PS! Save yourself some trouble, by making sure you’ll do the Dalhalla round in the right direction. Being a “round” we assumed it could be done both ways, and so we just started out one way. Turns out we were wrong – as all signs along the road was only facing in the opposite direction, meaning we would have to stop every now and then to make sure we were actually still on the right track.
Second hand and being environmentally friendly is trending right now – a trend I’m greatly fond of! Furudals Retrois a retro second hand-shop located in Furudal, which sells retro, vintage and second hand furniture and interior. We found heaps of lovely items we’d love to fill up our car with and bring back home, but we (mainly managed to contain ourselves). A shop well worth visiting, with lovely staff.
However, I did end up having to buy this incredible pedestal! Where I live, I have no window frames, meaning all flowers and plants I have ends up having to live on the floor or on the balcony. Well, now this gorgeous brass pedestal lives in my living room, holding plants and making me happy every day I see it.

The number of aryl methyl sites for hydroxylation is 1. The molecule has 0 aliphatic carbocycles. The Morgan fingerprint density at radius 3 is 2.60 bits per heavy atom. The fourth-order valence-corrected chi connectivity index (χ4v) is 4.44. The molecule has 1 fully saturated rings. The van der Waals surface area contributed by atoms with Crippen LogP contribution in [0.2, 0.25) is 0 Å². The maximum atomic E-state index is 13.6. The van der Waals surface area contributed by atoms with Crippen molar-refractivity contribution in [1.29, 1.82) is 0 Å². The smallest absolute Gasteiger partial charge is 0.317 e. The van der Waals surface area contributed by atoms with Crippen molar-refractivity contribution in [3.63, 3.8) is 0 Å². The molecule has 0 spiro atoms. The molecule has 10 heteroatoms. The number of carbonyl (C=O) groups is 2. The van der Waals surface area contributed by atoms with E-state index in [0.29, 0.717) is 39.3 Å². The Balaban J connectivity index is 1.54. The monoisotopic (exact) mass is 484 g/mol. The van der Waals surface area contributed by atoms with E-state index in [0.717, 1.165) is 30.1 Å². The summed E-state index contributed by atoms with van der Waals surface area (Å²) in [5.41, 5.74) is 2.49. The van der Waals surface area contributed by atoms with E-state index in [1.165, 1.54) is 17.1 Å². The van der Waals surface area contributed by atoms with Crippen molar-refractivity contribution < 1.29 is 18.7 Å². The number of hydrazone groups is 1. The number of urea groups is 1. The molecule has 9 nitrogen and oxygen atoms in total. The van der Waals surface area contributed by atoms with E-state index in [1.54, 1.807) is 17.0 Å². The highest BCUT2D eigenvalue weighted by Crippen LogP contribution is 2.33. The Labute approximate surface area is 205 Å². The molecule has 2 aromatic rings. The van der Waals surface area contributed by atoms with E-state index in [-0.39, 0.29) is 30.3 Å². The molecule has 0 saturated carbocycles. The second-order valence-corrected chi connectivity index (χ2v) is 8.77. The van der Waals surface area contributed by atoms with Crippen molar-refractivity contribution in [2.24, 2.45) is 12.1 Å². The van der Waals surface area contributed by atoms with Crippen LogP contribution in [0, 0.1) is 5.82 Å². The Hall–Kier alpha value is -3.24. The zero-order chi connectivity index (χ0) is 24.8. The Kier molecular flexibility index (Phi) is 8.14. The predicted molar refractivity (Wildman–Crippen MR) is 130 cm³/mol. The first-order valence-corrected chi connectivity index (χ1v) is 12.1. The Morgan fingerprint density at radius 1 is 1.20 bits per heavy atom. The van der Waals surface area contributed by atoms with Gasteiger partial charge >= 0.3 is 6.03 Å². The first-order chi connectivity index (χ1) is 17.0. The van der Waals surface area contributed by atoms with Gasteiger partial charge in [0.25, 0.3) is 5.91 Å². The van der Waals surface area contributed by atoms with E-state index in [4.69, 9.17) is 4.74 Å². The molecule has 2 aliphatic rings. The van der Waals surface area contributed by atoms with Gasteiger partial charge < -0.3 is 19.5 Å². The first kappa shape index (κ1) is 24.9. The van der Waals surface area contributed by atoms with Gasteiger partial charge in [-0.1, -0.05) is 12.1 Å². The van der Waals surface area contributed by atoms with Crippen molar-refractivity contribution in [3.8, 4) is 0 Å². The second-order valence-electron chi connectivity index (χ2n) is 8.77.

As a bonus, the shop is located just around the corner from Snitths hantverksbageri, which had the most incredible selections of fika.
Have you ever wondered what it would be like to sleep floating around between the trees in the forest? At Näsets Marcusgård you can do just that. If tents or heights are not your thing, they also have several other great options for you. Read more about our stay in the Supermoon here!
Gorgeous wallpapers, loads of spaces to hang out or chill, books available to borrow, several gluten free options in the breakfast buffet – and the view over the mine with your morning coffee.